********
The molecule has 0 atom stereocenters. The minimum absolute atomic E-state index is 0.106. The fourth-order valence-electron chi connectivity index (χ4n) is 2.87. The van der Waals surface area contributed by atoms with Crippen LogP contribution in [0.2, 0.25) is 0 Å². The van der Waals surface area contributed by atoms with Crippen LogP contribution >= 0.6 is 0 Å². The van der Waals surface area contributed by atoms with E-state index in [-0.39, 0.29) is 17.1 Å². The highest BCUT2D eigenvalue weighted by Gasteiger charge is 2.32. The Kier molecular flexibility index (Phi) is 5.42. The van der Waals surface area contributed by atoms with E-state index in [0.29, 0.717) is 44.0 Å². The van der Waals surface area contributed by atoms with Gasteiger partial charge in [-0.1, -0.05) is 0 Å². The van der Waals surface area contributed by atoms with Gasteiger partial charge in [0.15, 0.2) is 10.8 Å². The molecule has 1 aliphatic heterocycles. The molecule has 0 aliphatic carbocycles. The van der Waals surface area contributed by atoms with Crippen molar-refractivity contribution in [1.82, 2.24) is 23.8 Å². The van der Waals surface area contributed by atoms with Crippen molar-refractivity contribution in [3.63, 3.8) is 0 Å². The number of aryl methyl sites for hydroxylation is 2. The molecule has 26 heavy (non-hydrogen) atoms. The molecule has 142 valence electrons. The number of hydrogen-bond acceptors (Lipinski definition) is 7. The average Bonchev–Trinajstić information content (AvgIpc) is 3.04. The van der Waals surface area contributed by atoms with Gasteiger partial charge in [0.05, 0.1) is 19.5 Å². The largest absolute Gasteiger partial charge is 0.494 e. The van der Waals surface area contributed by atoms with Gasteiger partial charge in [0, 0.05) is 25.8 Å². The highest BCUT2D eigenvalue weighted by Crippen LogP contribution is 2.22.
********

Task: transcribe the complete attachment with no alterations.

The molecule has 0 atom stereocenters. The minimum absolute atomic E-state index is 0.106. The fourth-order valence-electron chi connectivity index (χ4n) is 2.87. The van der Waals surface area contributed by atoms with Crippen LogP contribution in [0.2, 0.25) is 0 Å². The van der Waals surface area contributed by atoms with Crippen LogP contribution >= 0.6 is 0 Å². The van der Waals surface area contributed by atoms with E-state index in [-0.39, 0.29) is 17.1 Å². The highest BCUT2D eigenvalue weighted by Gasteiger charge is 2.32. The Kier molecular flexibility index (Phi) is 5.42. The van der Waals surface area contributed by atoms with E-state index in [0.29, 0.717) is 44.0 Å². The van der Waals surface area contributed by atoms with Gasteiger partial charge in [-0.1, -0.05) is 0 Å². The van der Waals surface area contributed by atoms with Gasteiger partial charge in [0.15, 0.2) is 10.8 Å². The molecule has 1 aliphatic heterocycles. The molecule has 0 aliphatic carbocycles. The van der Waals surface area contributed by atoms with Crippen molar-refractivity contribution in [1.82, 2.24) is 23.8 Å². The van der Waals surface area contributed by atoms with Crippen molar-refractivity contribution in [3.63, 3.8) is 0 Å². The number of aryl methyl sites for hydroxylation is 2. The molecule has 26 heavy (non-hydrogen) atoms. The molecule has 142 valence electrons. The number of hydrogen-bond acceptors (Lipinski definition) is 7. The average Bonchev–Trinajstić information content (AvgIpc) is 3.04. The van der Waals surface area contributed by atoms with Gasteiger partial charge in [0.05, 0.1) is 19.5 Å². The largest absolute Gasteiger partial charge is 0.494 e. The van der Waals surface area contributed by atoms with Gasteiger partial charge in [0, 0.05) is 25.8 Å². The highest BCUT2D eigenvalue weighted by Crippen LogP contribution is 2.22.